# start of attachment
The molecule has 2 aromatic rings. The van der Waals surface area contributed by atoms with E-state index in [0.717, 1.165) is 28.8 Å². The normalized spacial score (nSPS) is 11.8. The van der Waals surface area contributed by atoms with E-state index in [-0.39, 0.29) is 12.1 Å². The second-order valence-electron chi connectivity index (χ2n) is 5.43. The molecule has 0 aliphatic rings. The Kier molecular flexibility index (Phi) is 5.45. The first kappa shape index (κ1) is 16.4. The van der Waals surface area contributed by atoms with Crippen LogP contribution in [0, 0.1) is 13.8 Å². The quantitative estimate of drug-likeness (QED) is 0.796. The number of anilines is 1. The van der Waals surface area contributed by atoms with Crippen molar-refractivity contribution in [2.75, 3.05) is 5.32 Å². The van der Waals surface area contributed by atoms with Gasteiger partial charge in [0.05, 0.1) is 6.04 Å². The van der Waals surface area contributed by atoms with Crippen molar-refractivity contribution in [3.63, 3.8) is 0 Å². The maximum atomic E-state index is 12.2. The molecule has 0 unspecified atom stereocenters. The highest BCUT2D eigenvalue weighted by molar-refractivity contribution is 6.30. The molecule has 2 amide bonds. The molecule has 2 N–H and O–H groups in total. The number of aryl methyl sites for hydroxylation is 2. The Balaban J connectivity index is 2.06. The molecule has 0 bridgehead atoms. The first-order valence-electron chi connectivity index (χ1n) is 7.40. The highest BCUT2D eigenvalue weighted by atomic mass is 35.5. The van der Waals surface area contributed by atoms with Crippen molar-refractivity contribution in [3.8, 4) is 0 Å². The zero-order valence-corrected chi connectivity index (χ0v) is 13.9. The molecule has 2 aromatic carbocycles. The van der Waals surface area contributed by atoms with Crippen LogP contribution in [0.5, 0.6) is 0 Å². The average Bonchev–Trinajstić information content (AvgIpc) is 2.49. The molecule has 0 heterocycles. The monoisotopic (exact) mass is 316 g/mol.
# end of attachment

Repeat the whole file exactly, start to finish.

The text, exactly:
The molecule has 2 aromatic rings. The van der Waals surface area contributed by atoms with E-state index in [0.717, 1.165) is 28.8 Å². The normalized spacial score (nSPS) is 11.8. The van der Waals surface area contributed by atoms with E-state index in [-0.39, 0.29) is 12.1 Å². The second-order valence-electron chi connectivity index (χ2n) is 5.43. The molecule has 0 aliphatic rings. The Kier molecular flexibility index (Phi) is 5.45. The first kappa shape index (κ1) is 16.4. The van der Waals surface area contributed by atoms with Crippen LogP contribution in [0, 0.1) is 13.8 Å². The quantitative estimate of drug-likeness (QED) is 0.796. The number of anilines is 1. The van der Waals surface area contributed by atoms with Crippen molar-refractivity contribution in [2.75, 3.05) is 5.32 Å². The van der Waals surface area contributed by atoms with Gasteiger partial charge in [0.05, 0.1) is 6.04 Å². The van der Waals surface area contributed by atoms with Crippen molar-refractivity contribution in [3.63, 3.8) is 0 Å². The maximum atomic E-state index is 12.2. The molecule has 0 unspecified atom stereocenters. The highest BCUT2D eigenvalue weighted by molar-refractivity contribution is 6.30. The molecule has 2 amide bonds. The molecule has 2 N–H and O–H groups in total. The number of aryl methyl sites for hydroxylation is 2. The Balaban J connectivity index is 2.06. The molecule has 0 bridgehead atoms. The first-order valence-electron chi connectivity index (χ1n) is 7.40. The highest BCUT2D eigenvalue weighted by atomic mass is 35.5. The van der Waals surface area contributed by atoms with Crippen molar-refractivity contribution in [3.8, 4) is 0 Å². The zero-order valence-corrected chi connectivity index (χ0v) is 13.9. The molecule has 2 aromatic carbocycles. The van der Waals surface area contributed by atoms with Crippen LogP contribution in [0.5, 0.6) is 0 Å². The average Bonchev–Trinajstić information content (AvgIpc) is 2.49. The molecule has 0 heterocycles. The monoisotopic (exact) mass is 316 g/mol.